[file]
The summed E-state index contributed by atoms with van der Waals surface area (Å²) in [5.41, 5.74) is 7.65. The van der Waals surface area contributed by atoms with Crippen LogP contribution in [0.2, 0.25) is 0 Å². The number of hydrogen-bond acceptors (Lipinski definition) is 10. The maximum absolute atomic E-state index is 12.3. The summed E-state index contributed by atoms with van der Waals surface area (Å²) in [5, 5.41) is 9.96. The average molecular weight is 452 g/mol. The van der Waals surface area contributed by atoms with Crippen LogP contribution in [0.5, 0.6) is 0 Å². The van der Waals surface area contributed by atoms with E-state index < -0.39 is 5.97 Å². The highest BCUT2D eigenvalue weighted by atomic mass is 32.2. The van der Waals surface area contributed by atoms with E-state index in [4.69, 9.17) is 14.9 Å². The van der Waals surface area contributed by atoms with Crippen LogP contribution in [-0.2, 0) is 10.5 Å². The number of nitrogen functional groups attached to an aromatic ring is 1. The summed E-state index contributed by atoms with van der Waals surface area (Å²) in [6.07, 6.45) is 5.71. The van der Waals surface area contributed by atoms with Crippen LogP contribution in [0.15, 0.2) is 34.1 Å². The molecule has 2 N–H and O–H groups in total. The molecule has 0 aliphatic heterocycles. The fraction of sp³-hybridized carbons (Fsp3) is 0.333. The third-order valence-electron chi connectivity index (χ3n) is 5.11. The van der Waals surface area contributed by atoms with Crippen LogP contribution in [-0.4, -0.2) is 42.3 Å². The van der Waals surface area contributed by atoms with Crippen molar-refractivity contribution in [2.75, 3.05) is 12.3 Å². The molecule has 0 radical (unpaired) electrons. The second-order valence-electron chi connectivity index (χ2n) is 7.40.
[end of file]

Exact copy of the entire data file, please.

The summed E-state index contributed by atoms with van der Waals surface area (Å²) in [5.41, 5.74) is 7.65. The van der Waals surface area contributed by atoms with Crippen LogP contribution in [0.2, 0.25) is 0 Å². The number of hydrogen-bond acceptors (Lipinski definition) is 10. The maximum absolute atomic E-state index is 12.3. The summed E-state index contributed by atoms with van der Waals surface area (Å²) in [5, 5.41) is 9.96. The average molecular weight is 452 g/mol. The van der Waals surface area contributed by atoms with Crippen LogP contribution in [0.5, 0.6) is 0 Å². The van der Waals surface area contributed by atoms with E-state index < -0.39 is 5.97 Å². The highest BCUT2D eigenvalue weighted by atomic mass is 32.2. The van der Waals surface area contributed by atoms with E-state index in [4.69, 9.17) is 14.9 Å². The van der Waals surface area contributed by atoms with Crippen LogP contribution in [-0.2, 0) is 10.5 Å². The number of nitrogen functional groups attached to an aromatic ring is 1. The summed E-state index contributed by atoms with van der Waals surface area (Å²) in [6.07, 6.45) is 5.71. The van der Waals surface area contributed by atoms with Crippen LogP contribution in [0.15, 0.2) is 34.1 Å². The molecule has 2 N–H and O–H groups in total. The molecule has 0 aliphatic heterocycles. The fraction of sp³-hybridized carbons (Fsp3) is 0.333. The third-order valence-electron chi connectivity index (χ3n) is 5.11. The van der Waals surface area contributed by atoms with Crippen LogP contribution in [-0.4, -0.2) is 42.3 Å². The van der Waals surface area contributed by atoms with Crippen molar-refractivity contribution in [2.75, 3.05) is 12.3 Å². The molecule has 0 radical (unpaired) electrons. The second-order valence-electron chi connectivity index (χ2n) is 7.40.